Saturday, February 04, 2006

The Royal Navy's finest!

click photo to enlarge
The photograph above shows the Royal Navy's latest warship on a visit to Fleetwood last year. "HMS Blackpool" is a back-pocket battleship featuring the most modern technology. Offensive capability includes twin guns and anti-ship missiles mounted above the bridge, with torpedo tubes located either side of the bow. Other weaponry includes a state-of-the-art lighting array covering the ship which is also pretty offensive when turned on at night. What might look like a rack of blue depth charge launchers is actually the back of the captain's sun-lounger. The modern navy believes that a tanned captain can tan anyone's hide. A yellow rescue helicopter is based on a platform high above the stern and the eyes of the ship are the all-seeing radar array based on the advanced model used by International Rescue to support their "Thunderbirds" fleet.

I interviewed the commander of HMS Blackpool, Captain Cudgel, and he told me that he was generally delighted with his new vessel. He was particularly proud of the short, high-tech metal "plank" inserted in the side of the ship. "It's about time we reintroduced the plank", he said with a wicked smile. "You don't have to use it: just knowing it's there improves the crew's discipline no end." However, he did have a reservation about the number of windows. "It makes us look like a damned cruise liner!", he foamed. He explained that they had been inserted at the insistence of the Ministry of Defence. Apparently many new recruits, enlisting through the advertisement "Join the Navy and see the world", were complaining that all they had seen were bulkheads. "I have no time for the whingeing of cosseted youth. They're damned lucky we don't still use the cat!", he snarled.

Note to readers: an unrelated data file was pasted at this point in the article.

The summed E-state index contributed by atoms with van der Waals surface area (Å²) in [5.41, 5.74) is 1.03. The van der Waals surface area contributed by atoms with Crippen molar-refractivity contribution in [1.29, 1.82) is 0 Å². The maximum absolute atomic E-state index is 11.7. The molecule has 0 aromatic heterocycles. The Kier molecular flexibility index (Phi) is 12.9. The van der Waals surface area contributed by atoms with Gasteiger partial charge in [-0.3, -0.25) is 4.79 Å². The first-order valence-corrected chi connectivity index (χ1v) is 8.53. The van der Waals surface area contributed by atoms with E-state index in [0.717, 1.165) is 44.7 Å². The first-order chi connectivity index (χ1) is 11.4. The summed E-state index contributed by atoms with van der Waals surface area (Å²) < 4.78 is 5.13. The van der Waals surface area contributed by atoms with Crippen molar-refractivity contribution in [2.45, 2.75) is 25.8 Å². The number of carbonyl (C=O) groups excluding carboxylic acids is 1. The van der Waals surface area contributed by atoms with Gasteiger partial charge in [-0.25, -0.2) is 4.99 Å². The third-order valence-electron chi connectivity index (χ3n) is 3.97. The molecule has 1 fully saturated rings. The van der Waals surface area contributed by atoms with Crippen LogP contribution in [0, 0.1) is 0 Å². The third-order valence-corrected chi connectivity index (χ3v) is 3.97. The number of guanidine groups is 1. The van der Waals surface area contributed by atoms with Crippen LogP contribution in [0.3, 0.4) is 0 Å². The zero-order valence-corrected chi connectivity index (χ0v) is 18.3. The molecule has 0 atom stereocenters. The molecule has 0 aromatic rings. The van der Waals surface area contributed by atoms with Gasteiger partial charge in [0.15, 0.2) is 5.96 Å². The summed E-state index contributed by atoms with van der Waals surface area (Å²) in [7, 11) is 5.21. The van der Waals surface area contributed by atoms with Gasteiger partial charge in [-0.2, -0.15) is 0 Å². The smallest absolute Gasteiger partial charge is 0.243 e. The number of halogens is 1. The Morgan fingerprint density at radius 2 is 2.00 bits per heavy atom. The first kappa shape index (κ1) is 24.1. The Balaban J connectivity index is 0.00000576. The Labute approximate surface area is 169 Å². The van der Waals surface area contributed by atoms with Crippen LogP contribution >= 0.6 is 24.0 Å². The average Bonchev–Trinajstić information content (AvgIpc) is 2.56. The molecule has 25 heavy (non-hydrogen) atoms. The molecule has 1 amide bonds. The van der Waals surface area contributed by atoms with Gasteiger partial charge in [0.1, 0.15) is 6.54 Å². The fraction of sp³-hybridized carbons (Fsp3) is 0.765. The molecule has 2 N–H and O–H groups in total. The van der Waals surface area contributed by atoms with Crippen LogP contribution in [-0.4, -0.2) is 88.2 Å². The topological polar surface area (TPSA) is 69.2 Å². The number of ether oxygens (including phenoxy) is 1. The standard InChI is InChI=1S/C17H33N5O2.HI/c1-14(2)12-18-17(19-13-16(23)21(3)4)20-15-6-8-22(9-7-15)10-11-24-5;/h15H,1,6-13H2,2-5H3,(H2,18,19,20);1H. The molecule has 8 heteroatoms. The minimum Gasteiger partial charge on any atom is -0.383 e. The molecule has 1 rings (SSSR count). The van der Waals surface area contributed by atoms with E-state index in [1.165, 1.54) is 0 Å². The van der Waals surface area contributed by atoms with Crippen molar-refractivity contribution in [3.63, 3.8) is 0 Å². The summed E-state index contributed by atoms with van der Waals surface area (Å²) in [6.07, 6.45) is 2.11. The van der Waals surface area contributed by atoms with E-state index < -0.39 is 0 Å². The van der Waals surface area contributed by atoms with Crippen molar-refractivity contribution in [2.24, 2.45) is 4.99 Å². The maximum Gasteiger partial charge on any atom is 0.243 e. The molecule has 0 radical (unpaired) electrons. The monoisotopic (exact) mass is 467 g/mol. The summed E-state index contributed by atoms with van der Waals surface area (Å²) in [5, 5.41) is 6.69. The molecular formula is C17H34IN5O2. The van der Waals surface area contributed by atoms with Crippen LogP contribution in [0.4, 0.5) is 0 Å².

Captain Cudgel was at pains to explain that any resemblance between his warship and a converted tram used in September and October during Blackpool's festival of lights known as "The Illuminations", was entirely coincidental!
photograph & text (c) T. Boughen